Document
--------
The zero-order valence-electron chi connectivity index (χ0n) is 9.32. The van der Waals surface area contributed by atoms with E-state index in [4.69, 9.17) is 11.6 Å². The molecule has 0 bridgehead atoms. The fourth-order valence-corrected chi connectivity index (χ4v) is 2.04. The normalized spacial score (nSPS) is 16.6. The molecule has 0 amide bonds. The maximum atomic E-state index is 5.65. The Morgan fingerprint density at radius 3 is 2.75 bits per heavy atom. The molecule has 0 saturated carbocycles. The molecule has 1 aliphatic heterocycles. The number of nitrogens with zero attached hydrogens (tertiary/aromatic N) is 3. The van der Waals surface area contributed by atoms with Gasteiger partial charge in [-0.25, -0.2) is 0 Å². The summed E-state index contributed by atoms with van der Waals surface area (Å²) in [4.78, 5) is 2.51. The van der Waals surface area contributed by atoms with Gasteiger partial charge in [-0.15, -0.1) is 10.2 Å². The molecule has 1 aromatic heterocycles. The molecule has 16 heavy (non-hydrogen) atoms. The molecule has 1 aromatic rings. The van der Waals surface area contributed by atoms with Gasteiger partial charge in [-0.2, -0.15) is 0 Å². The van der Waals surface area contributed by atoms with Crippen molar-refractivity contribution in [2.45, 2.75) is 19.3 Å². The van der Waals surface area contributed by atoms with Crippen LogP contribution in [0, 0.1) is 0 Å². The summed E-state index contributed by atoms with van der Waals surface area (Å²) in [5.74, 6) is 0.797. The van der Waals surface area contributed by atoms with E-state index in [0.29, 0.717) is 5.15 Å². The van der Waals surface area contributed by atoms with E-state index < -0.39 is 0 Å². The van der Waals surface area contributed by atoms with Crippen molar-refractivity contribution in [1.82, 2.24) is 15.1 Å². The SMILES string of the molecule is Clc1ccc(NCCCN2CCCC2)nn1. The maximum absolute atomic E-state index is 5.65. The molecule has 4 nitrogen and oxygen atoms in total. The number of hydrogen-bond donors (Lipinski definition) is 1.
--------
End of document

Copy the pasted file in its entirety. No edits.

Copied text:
The zero-order valence-electron chi connectivity index (χ0n) is 9.32. The van der Waals surface area contributed by atoms with E-state index in [4.69, 9.17) is 11.6 Å². The molecule has 0 bridgehead atoms. The fourth-order valence-corrected chi connectivity index (χ4v) is 2.04. The normalized spacial score (nSPS) is 16.6. The molecule has 0 amide bonds. The maximum atomic E-state index is 5.65. The Morgan fingerprint density at radius 3 is 2.75 bits per heavy atom. The molecule has 0 saturated carbocycles. The molecule has 1 aliphatic heterocycles. The number of nitrogens with zero attached hydrogens (tertiary/aromatic N) is 3. The van der Waals surface area contributed by atoms with Gasteiger partial charge in [-0.25, -0.2) is 0 Å². The summed E-state index contributed by atoms with van der Waals surface area (Å²) in [4.78, 5) is 2.51. The van der Waals surface area contributed by atoms with Gasteiger partial charge in [-0.15, -0.1) is 10.2 Å². The molecule has 1 aromatic heterocycles. The molecule has 16 heavy (non-hydrogen) atoms. The molecule has 1 aromatic rings. The van der Waals surface area contributed by atoms with Gasteiger partial charge in [-0.2, -0.15) is 0 Å². The van der Waals surface area contributed by atoms with Crippen molar-refractivity contribution in [2.45, 2.75) is 19.3 Å². The van der Waals surface area contributed by atoms with Crippen LogP contribution in [0, 0.1) is 0 Å². The summed E-state index contributed by atoms with van der Waals surface area (Å²) in [5.74, 6) is 0.797. The van der Waals surface area contributed by atoms with E-state index in [0.29, 0.717) is 5.15 Å². The van der Waals surface area contributed by atoms with E-state index < -0.39 is 0 Å². The van der Waals surface area contributed by atoms with Crippen molar-refractivity contribution in [1.82, 2.24) is 15.1 Å². The SMILES string of the molecule is Clc1ccc(NCCCN2CCCC2)nn1. The maximum absolute atomic E-state index is 5.65. The molecule has 4 nitrogen and oxygen atoms in total. The number of hydrogen-bond donors (Lipinski definition) is 1.